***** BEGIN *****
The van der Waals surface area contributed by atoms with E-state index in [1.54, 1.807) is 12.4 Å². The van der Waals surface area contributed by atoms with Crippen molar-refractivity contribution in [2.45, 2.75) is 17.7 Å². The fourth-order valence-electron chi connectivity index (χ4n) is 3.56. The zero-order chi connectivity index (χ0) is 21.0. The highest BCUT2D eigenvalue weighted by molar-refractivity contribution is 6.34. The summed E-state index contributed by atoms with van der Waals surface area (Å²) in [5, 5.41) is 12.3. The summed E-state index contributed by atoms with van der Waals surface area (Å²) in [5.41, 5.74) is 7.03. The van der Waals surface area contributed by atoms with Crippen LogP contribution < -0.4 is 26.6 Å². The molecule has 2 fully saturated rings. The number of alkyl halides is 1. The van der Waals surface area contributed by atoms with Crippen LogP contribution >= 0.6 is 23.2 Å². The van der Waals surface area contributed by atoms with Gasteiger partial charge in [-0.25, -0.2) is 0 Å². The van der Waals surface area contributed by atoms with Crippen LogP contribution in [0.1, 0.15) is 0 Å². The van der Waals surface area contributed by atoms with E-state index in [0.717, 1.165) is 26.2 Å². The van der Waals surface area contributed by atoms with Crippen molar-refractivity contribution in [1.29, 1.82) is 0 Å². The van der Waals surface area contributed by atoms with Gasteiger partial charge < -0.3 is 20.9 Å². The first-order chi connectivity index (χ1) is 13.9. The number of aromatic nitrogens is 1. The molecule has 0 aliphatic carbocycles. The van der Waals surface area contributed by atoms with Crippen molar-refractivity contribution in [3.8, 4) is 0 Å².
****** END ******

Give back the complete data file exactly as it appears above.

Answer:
The van der Waals surface area contributed by atoms with E-state index in [1.54, 1.807) is 12.4 Å². The van der Waals surface area contributed by atoms with Crippen molar-refractivity contribution in [2.45, 2.75) is 17.7 Å². The fourth-order valence-electron chi connectivity index (χ4n) is 3.56. The zero-order chi connectivity index (χ0) is 21.0. The highest BCUT2D eigenvalue weighted by molar-refractivity contribution is 6.34. The summed E-state index contributed by atoms with van der Waals surface area (Å²) in [5, 5.41) is 12.3. The summed E-state index contributed by atoms with van der Waals surface area (Å²) in [5.41, 5.74) is 7.03. The van der Waals surface area contributed by atoms with Crippen LogP contribution < -0.4 is 26.6 Å². The molecule has 2 fully saturated rings. The number of alkyl halides is 1. The van der Waals surface area contributed by atoms with Crippen LogP contribution >= 0.6 is 23.2 Å². The van der Waals surface area contributed by atoms with Gasteiger partial charge in [-0.25, -0.2) is 0 Å². The van der Waals surface area contributed by atoms with Crippen LogP contribution in [0.1, 0.15) is 0 Å². The van der Waals surface area contributed by atoms with E-state index in [0.717, 1.165) is 26.2 Å². The van der Waals surface area contributed by atoms with Crippen molar-refractivity contribution in [1.29, 1.82) is 0 Å². The van der Waals surface area contributed by atoms with Gasteiger partial charge < -0.3 is 20.9 Å². The first-order chi connectivity index (χ1) is 13.9. The number of aromatic nitrogens is 1. The molecule has 0 aliphatic carbocycles. The van der Waals surface area contributed by atoms with Crippen molar-refractivity contribution in [3.8, 4) is 0 Å².